Enough of theory, lets make some practical examples. Creation of pictures is made in two steps. As a first step, objects' meshes are produced with package libgro (http://libgro.sourceforge.net). Visualization itself is done in Persistence of Vision raytracer (http://www.povray.org). Software package libgro is part of my master's thesis Generalized Rotational Objects. Thesis is available online via URL http://dw.cech.cjb.net.
Lofted variant of generalized solid of revolution with distance function is well suited to model shell that would many snails envy. In fact, shell is only a modified cone. The only axis has both x and y coordinates constant and zero. This way it is identical to leading curve, that goes directly through the center of cone. Leading curve has spiral shape. Distance function is simple linear falloff from one to zero with three-percent modulation to make rings. The exact definition is summed in table 1 and shown in figure 8. Resulting image is shown in figure 9.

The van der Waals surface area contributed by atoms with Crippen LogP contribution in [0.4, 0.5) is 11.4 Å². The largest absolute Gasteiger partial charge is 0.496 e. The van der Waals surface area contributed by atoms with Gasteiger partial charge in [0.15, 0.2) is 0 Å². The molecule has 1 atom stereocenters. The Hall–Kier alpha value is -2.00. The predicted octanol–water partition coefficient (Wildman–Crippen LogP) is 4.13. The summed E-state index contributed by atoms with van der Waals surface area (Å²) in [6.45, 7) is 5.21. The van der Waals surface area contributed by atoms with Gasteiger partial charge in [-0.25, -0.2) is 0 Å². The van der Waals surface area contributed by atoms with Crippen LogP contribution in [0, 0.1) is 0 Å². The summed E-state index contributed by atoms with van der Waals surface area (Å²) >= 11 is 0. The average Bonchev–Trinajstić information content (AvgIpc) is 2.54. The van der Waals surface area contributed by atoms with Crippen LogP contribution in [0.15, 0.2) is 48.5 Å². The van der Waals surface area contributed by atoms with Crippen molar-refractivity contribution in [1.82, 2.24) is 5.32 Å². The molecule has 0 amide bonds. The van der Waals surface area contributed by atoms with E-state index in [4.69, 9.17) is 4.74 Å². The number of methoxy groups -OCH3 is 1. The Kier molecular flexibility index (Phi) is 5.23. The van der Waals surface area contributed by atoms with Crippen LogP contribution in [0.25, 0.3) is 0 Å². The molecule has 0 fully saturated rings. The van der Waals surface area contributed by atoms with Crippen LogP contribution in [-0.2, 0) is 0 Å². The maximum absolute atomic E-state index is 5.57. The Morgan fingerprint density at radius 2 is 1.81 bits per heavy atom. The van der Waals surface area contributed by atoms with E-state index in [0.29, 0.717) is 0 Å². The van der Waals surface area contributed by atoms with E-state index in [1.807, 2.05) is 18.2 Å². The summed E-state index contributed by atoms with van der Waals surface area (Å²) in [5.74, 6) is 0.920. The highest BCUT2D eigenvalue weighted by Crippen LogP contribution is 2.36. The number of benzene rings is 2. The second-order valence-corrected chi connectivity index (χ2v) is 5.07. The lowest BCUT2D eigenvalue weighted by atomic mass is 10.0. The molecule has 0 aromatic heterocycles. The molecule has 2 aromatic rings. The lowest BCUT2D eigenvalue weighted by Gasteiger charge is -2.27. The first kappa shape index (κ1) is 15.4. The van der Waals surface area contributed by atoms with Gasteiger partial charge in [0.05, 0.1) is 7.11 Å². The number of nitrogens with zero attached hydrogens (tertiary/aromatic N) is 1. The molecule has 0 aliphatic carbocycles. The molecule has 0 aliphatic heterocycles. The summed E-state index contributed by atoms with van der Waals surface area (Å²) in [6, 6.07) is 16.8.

Curve/function | Definition |
---|---|
Leading curve | x=t.cos(8πt) y=t.sin(8πt) z=2(1-cos(0.5πt)) |
Axis | x=0 y=0 |
Distance function | t(0.97+0.03sin(173.2πt)) |
Fig. 8: Definition of shell. Leading curve and axis (identical) are black, distance function (visualized as rotated curve) is gray. |
Fig. 9: A shell. |
Both square and circle can be created using only one axis (with Manhattan metrics in case of square and Euclidean in case of circle). Unfortunately, one axis cannot have more than one metrics assigned. We need to use little trick - two spatially identical axes, that differs only with metrics and weight. Along axes, a linear blend of weights is created. While "Manhattan" one's weight fades out (from one to zero), "Euclidean" one's weight fades in (from zero to one). Sum of both weights is one in each point of axes. Rest of definition is simple. Leading curve is identical to axes and distance function is constant (any positive value does the job fine). The final image is shown in figure 4.